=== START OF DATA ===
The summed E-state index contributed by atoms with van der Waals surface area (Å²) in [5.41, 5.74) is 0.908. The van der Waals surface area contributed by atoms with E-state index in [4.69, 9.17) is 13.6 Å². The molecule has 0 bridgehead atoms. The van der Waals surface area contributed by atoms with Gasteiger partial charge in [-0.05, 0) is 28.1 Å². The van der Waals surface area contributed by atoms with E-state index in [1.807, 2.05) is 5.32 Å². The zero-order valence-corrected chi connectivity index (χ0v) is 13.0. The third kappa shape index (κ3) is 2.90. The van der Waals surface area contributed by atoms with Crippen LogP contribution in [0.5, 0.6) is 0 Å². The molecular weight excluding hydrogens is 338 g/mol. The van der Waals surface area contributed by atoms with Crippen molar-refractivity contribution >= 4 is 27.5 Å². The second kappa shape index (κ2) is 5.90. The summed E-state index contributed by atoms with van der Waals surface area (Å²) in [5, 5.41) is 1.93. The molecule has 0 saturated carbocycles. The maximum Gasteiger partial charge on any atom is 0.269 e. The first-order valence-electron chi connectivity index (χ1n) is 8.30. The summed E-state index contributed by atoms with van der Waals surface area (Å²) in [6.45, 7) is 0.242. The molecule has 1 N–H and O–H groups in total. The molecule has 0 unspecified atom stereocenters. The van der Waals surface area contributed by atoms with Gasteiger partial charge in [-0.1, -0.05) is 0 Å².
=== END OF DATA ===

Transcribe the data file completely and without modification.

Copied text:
The summed E-state index contributed by atoms with van der Waals surface area (Å²) in [5.41, 5.74) is 0.908. The van der Waals surface area contributed by atoms with E-state index in [4.69, 9.17) is 13.6 Å². The molecule has 0 bridgehead atoms. The van der Waals surface area contributed by atoms with Gasteiger partial charge in [-0.05, 0) is 28.1 Å². The van der Waals surface area contributed by atoms with E-state index in [1.807, 2.05) is 5.32 Å². The zero-order valence-corrected chi connectivity index (χ0v) is 13.0. The third kappa shape index (κ3) is 2.90. The van der Waals surface area contributed by atoms with Crippen LogP contribution in [0.5, 0.6) is 0 Å². The molecular weight excluding hydrogens is 338 g/mol. The van der Waals surface area contributed by atoms with Crippen molar-refractivity contribution >= 4 is 27.5 Å². The second kappa shape index (κ2) is 5.90. The summed E-state index contributed by atoms with van der Waals surface area (Å²) in [5, 5.41) is 1.93. The molecule has 0 saturated carbocycles. The maximum Gasteiger partial charge on any atom is 0.269 e. The first-order valence-electron chi connectivity index (χ1n) is 8.30. The summed E-state index contributed by atoms with van der Waals surface area (Å²) in [6.45, 7) is 0.242. The molecule has 1 N–H and O–H groups in total. The molecule has 0 unspecified atom stereocenters. The van der Waals surface area contributed by atoms with Gasteiger partial charge in [-0.1, -0.05) is 0 Å².